The most menued Agua Fresca is Horchata, a sweet rice milk (although oats, barley, almonds and coconut are all variations here) spiced with cinnamon, which stands out from others due to its striking milky white appearance, a contrast to most of the other colorful Aguas Frescas. Certain versions may remind you of the milk left in your bowl from your favorite cinnamon sugar cereal, which for many, is the best part! Next, you’re most likely to find Tamarindo, made from the tamarind pod. The seed within the tamarind pod is what you are really after here, which must be gently coaxed out of its pod by steeping it (usually in sugar syrup) to soften it, removing it from its pod and blending and straining before adding it to water. The sweet and sour profile is an incredibly unique flavor. The third most menued Agua Fresca is the strikingly beautiful Jamaica (often seen as Agua de Jamaica or hibiscus), which is made from steeping dried flowers in hot water, creating a deep magenta hue.
Other popular flavors you’ll find in the U.S. include mango, fresa (strawberry) melón (normally cantaloupe), sandiá (watermelon) and piña (pineapple), all of which are normally pureed with sugar and added to water. Yes, all these labor intensive drinks are Aguas Frescas, and the complexity and adaptability is what makes them so special. Each of these bases allow an operator to create signature programs, vary their offering and create seasonal LTOs that drive traffic.
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Undoubtedly, this versatile, customizable and visually appealing drink has taken market share from the shrinking CSD (carbonated soft drinks) and tea categories. Aguas Frescas are offered at a variety of restaurant segments, ranging from quick service to fine dining, but they are most often found in the Fast Casual space. Additionally we are seeing a lot of Agua Fresca inspired drinks, so even if they are not expressly called out as such, they are certainly making major strides across the U.S. market.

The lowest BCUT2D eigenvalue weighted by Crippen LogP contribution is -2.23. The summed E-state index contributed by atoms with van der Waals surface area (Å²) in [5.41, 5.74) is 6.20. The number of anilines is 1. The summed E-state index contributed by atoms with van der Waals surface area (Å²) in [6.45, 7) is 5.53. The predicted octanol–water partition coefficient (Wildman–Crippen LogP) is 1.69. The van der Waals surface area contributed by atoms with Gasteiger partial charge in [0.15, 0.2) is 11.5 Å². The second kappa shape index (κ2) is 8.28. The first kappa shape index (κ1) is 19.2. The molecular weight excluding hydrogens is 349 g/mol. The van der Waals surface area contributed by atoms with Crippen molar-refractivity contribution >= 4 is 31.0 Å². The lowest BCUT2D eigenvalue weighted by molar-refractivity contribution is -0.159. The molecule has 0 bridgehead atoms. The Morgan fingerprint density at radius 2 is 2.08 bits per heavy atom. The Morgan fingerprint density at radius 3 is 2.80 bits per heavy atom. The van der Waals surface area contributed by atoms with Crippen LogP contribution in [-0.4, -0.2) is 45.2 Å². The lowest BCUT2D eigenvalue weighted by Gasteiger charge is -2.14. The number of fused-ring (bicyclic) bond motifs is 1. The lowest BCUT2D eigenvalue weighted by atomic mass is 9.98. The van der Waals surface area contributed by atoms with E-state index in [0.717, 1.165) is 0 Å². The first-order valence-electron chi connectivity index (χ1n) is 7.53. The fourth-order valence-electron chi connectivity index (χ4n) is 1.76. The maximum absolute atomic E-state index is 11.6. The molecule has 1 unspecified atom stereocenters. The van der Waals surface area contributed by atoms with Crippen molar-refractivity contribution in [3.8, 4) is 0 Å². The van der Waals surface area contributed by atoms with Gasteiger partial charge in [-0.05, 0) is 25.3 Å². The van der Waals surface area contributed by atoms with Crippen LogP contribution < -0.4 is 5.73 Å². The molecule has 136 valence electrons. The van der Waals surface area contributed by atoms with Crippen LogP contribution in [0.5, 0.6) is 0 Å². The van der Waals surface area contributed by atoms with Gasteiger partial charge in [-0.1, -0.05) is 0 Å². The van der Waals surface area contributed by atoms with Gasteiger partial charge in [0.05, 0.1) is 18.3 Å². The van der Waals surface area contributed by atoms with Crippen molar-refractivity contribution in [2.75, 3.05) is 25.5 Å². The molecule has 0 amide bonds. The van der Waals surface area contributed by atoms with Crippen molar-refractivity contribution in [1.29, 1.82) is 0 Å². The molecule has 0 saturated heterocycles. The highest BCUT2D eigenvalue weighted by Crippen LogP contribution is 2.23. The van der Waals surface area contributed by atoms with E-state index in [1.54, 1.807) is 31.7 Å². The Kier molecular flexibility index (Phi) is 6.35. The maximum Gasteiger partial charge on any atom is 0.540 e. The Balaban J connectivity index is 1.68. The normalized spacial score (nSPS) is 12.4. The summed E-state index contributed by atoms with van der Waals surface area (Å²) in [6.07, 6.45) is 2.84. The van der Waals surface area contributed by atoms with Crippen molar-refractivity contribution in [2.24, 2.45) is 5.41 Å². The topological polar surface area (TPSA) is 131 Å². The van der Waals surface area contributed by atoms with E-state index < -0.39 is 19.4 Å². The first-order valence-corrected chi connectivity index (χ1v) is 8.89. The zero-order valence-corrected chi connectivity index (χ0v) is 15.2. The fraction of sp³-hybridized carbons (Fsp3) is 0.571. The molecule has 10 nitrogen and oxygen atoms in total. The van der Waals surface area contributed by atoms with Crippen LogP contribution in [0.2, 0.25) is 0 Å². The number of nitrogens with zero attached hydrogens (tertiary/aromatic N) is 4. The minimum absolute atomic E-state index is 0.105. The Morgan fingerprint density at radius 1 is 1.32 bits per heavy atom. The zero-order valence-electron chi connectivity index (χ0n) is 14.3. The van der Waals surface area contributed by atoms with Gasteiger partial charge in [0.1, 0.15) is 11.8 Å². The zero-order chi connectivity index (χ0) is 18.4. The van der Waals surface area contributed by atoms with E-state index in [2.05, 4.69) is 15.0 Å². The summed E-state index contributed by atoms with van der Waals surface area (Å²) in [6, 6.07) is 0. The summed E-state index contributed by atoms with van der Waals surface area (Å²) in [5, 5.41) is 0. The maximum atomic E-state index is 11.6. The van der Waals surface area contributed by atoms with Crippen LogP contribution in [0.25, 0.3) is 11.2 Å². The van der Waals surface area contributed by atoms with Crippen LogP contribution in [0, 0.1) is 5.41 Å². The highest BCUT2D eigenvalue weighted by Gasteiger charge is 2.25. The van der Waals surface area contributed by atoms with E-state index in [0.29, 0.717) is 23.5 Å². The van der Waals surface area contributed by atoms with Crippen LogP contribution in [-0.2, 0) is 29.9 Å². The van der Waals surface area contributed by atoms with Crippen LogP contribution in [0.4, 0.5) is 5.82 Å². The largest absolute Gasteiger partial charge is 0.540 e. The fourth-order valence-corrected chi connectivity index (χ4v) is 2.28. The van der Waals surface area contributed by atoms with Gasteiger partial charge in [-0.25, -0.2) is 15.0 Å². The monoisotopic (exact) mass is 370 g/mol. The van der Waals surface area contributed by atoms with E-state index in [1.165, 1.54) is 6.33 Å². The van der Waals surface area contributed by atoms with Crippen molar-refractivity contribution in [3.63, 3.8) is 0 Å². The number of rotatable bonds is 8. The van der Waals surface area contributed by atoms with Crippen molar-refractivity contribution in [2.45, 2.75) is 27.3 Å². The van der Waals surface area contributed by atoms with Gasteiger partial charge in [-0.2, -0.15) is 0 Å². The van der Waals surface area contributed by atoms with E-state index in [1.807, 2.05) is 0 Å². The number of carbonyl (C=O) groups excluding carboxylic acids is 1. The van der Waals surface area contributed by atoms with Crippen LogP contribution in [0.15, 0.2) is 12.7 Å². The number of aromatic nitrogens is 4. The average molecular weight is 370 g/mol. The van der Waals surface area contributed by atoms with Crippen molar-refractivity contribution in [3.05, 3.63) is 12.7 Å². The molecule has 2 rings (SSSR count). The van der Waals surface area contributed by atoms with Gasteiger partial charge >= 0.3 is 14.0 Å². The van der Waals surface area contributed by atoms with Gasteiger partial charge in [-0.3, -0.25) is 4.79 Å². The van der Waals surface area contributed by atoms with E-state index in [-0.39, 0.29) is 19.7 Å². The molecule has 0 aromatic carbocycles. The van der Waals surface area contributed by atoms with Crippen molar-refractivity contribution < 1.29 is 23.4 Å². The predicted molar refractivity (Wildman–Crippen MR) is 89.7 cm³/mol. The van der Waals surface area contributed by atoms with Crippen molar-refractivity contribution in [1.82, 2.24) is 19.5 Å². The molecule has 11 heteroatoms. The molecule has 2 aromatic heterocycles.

Chain activity in recent years with Aguas Frescas has been concentrated, not surprisingly, in the Mexican space, with offerings from the likes of Tex-Mex chain Taco Bueno, On The Border and most recently, Chipotle appearing on menus. Other chains like California Pizza Kitchen and Ledo Pizza have also added Agua Fresca to menus, seeing an emerging space that fills a void in their beverage programs. In more formal dining settings, Aguas Frescas are versatile enough to blend right in as well, fitting in nicely behind the bar as a component for a cocktail or by itself as a refreshing non-alcoholic alternative.
Bottom line, Aguas Frescas are delicious, offer operators a wide range of options for high margin beverages and are continuing to emerge within the foodservice beverage space. When it comes to the general U.S. consumers, Aguas Frescas offer a refreshing non-carbonated choice, especially for those who tend to go for a non-revenue drink option like water. The beverage provides a middle ground between soda, water and tea and provides increased choice for customers in a market where customizability and options have become the norm. Further, Aguas Frescas can appeal to more health-conscious, Millennials and Gen Z consumers because of its natural ingredient appeal and vibrant colors, offering a bright and refreshing drink option for your next meal.
We’re certain you’ll be seeing a lot more of Aguas Frescas in the coming years which warms my heart since I am a romantic believer that food and beverage can be a gateway to a world outside of our own. So, when the door opens, and it’s time to place your next order at your favorite taqueria or cantina, or perhaps even chain restaurant, and you are not sure what beverage they are serving, confidently ask, “What are those?” and welcome to the wide world of Aguas Frescas! Enjoy!